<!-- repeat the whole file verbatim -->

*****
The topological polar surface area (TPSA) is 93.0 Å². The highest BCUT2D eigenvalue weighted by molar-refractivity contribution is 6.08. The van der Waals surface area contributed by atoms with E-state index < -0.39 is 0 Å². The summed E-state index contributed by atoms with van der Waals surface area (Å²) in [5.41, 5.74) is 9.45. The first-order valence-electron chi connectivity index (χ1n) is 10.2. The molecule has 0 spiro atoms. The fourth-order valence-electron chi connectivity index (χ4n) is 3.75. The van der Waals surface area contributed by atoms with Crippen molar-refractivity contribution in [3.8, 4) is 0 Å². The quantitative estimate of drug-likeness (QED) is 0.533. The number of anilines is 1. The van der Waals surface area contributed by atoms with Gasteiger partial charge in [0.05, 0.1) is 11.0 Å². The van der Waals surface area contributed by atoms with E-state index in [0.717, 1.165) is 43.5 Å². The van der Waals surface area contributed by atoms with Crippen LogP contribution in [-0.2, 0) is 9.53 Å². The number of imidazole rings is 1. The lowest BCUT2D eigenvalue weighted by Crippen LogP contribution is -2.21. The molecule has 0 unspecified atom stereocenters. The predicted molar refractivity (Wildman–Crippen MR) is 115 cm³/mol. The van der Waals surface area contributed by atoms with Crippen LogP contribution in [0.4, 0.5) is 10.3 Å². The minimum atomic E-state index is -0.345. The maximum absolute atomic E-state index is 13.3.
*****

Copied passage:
The topological polar surface area (TPSA) is 93.0 Å². The highest BCUT2D eigenvalue weighted by molar-refractivity contribution is 6.08. The van der Waals surface area contributed by atoms with E-state index < -0.39 is 0 Å². The summed E-state index contributed by atoms with van der Waals surface area (Å²) in [5.41, 5.74) is 9.45. The first-order valence-electron chi connectivity index (χ1n) is 10.2. The molecule has 0 spiro atoms. The fourth-order valence-electron chi connectivity index (χ4n) is 3.75. The van der Waals surface area contributed by atoms with Crippen molar-refractivity contribution in [3.8, 4) is 0 Å². The quantitative estimate of drug-likeness (QED) is 0.533. The number of anilines is 1. The van der Waals surface area contributed by atoms with Gasteiger partial charge in [0.05, 0.1) is 11.0 Å². The van der Waals surface area contributed by atoms with E-state index in [0.717, 1.165) is 43.5 Å². The van der Waals surface area contributed by atoms with Crippen LogP contribution in [-0.2, 0) is 9.53 Å². The number of imidazole rings is 1. The lowest BCUT2D eigenvalue weighted by Crippen LogP contribution is -2.21. The molecule has 0 unspecified atom stereocenters. The predicted molar refractivity (Wildman–Crippen MR) is 115 cm³/mol. The van der Waals surface area contributed by atoms with Crippen LogP contribution in [0.4, 0.5) is 10.3 Å². The minimum atomic E-state index is -0.345. The maximum absolute atomic E-state index is 13.3.